Meanwhile, in California: Veintiocho LA Poets & Writers @ Beyond Baroque
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At Beyond Baroque in Venice, Los Angeles, readings occur in a black room that looks & smells like a place a mutinous 1930s Navy commander would get court-martialed in. I got to the reading on time, which is early for California, causing me to get eyeballed by performers who must have been wondering what’s the angle of the young kid with the notebook & the camera. I wonder that myself sometimes. It was Sunday, so the drinks from Friday night’s ‘Housewarming Party’ and Saturday night’s ‘End of Summer Symbolic Blowout’ were weighing on me and all I wanted to do was listen to cool stories told by cool people. After a while, like most readings I wander into, the room filled with strangers I couldn’t help but say look interesting. Poets from a mile away.
1. Co-host L.K. Thayer absorbing light and lit. 2. The room becomes a vacuum as Elya Braden reads the hardest poem of the day. She trembles as she says: “They say you can’t take blood from a stone, but my heart bleeds for my lost babies.” 3. Comedian-turned-cowboy-poet Jeff LaBeouf begins, “I was smoking medical marijuana when I had the thought that cows are reincarnated old hippies.” They both love grass, he says, ‘Moo’ is just ‘Om’ backwards, “and on rainy nights they shit magic mushrooms!”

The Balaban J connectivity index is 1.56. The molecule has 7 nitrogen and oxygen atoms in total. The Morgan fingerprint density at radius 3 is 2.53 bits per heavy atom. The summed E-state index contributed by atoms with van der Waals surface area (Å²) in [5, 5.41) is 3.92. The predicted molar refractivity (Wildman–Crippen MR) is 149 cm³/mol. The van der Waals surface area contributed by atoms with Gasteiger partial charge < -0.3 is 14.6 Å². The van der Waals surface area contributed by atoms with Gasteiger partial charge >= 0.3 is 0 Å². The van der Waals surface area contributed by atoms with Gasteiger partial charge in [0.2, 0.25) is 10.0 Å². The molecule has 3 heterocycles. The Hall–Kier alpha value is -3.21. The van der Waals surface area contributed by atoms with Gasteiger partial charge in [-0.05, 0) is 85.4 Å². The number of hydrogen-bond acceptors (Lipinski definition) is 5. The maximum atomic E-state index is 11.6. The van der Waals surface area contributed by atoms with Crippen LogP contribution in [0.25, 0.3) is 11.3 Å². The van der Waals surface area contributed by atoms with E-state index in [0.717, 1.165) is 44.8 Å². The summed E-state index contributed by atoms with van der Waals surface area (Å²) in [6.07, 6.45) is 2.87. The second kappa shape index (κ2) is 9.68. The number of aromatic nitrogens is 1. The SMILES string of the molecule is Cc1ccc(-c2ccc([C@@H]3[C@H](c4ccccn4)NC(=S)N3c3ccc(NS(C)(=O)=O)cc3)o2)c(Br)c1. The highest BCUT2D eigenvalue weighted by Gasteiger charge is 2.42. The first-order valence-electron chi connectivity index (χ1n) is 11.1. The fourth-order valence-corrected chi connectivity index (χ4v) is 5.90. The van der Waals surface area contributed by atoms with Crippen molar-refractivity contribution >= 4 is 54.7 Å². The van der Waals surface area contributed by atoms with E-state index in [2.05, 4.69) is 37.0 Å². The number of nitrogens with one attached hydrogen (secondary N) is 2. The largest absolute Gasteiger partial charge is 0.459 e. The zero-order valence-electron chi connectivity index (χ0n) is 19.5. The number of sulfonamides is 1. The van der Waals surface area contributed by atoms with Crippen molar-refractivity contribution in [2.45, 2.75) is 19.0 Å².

Taking over hosting duties for their writing teacher/guru, Jack Grapes — who arraigned the show then inexplicably fled to Paris — poets Adesh Kaur and L.K. Thayer seductively combined high-style with low-brow, as they reminded the crowd of the way the LA Poets & Writers Collective keep readings moving. Each reader gets two minutes and fifteen seconds, then they are interrupted by a remote controlled fart machine, and if that doesn’t work, “then you get hit with the water pistols,” said Adesh, holding up a lime green, plastic Derringer threateningly. This righteous practice embodies a line from their mission statement: “We speak no one’s heart and no one’s mind but the heart and mind of the collective.” Countless radical tonal shifts speckled an afternoon that showcased 28 poets — one building you up, the next knocking you down — creating the sensation of slow, heavy breathing. I kept finding myself thinking, ‘How could anyone follow that?,’ and then somebody did, because somebody has to.
Thayer was the first to read and suggested you “become what you slay.” Chanel Brenner followed and spoke about her younger son’s depression, blaming herself for it, wishing she had shown more love to him when he was younger. Next was sixty-eight year old poet Roz Levine, one of the day’s many female poets to take the podium and blow away my first impression of them with a rich, fiery style. “Why does your stomach hang over to your vagina, Grandma?…It’s my hang-over, little one,” Roz replied, going on to describe recently getting her first tattoo and wanting to buy a pair of ‘Killer Boots’ that’ll have him “on his hands and knees asking for pussy pudding.” Man, those grandkids are gonna get some awesome birthday presents.